What May Be Behind Unexpectedly High Blood Sugar

Even when you are eating right and exercising regularly your glucose levels can sometimes elevate unexpectedly.

The culprit may be the hormones (other than insulin) manufactured by our body to regulate the activity of specific organs and cells. Hormones are bossy substances, exerting influence on our digestive, metabolic, reproductive, growth, and mood functions.

When emotional stress, illness, surgery, or developmental stages trigger changes in these hormones, blood sugar levels may be affected as well:

  • As the body is stressed it readies for action by making sure there is enough energy (glucose) available. Our insulin levels drop while glucagon and adrenaline (epinephrine) levels elevate to ensure the liver releases more glucose. Simultaneously, growth hormone and cortisol amounts increase, making our muscle and fat tissues less sensitive to insulin.
  • Children’s insulin requirements increase as they grow, especially during puberty. This is caused by fluctuations in the body’s stew of growth and sex hormones. Growth hormone particularly can cause fat and muscle cells to resist the action of insulin. The body compensates for this by producing more insulin in non-diabetic kids, but those with type 1 diabetes may require significant insulin dose adjustments.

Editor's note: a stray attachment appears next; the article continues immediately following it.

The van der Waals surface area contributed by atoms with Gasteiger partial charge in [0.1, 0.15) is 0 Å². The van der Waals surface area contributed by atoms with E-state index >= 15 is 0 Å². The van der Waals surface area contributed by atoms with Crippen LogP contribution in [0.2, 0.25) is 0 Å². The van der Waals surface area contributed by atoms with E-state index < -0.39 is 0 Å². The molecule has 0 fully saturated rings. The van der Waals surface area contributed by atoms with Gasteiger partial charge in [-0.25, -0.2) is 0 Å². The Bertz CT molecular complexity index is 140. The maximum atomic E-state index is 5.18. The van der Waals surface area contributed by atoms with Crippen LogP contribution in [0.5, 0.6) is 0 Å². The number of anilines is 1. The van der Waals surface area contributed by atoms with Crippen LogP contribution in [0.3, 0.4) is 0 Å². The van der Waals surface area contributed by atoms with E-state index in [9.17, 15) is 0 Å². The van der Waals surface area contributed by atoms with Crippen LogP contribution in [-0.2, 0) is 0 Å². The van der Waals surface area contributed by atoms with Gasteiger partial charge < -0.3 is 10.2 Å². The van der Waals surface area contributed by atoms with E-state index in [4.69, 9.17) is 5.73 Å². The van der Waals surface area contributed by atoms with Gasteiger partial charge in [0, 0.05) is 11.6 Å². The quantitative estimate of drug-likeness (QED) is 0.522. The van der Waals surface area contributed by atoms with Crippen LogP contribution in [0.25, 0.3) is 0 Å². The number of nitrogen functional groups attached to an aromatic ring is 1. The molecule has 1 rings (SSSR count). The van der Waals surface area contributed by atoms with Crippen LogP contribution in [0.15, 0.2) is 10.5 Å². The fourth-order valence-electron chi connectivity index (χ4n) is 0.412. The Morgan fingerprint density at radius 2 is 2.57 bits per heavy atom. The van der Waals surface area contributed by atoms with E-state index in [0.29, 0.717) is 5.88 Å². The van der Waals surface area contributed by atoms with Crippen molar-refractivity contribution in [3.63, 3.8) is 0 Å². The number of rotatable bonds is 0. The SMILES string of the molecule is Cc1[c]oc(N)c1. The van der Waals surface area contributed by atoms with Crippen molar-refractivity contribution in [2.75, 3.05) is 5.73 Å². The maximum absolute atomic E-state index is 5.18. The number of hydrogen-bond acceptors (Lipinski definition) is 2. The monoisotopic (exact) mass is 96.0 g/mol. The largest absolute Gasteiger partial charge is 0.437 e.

• Sex hormones, by causing temporary insulin resistance, may instigate hyperglycemia in some girls and women with diabetes. Three to five days before starting their period many of them notice increased blood sugar levels. Some continue to have elevated glucose after menstruation begins, while others observe a quick decline. During menopause, women frequently report having less predictable blood sugar numbers.

By frequently monitoring and logging glucose values, you will be become aware of recurring glucose fluctuations owed to periodic hormonal changes, and can adjust your diabetes management accordingly. Your doctor or diabetes educator can help you plan for the stress effects brought on by illness, or surgery.

Source: Diabetes Ed Online; Mayo Clinic
Photo credit: Mike Mozart

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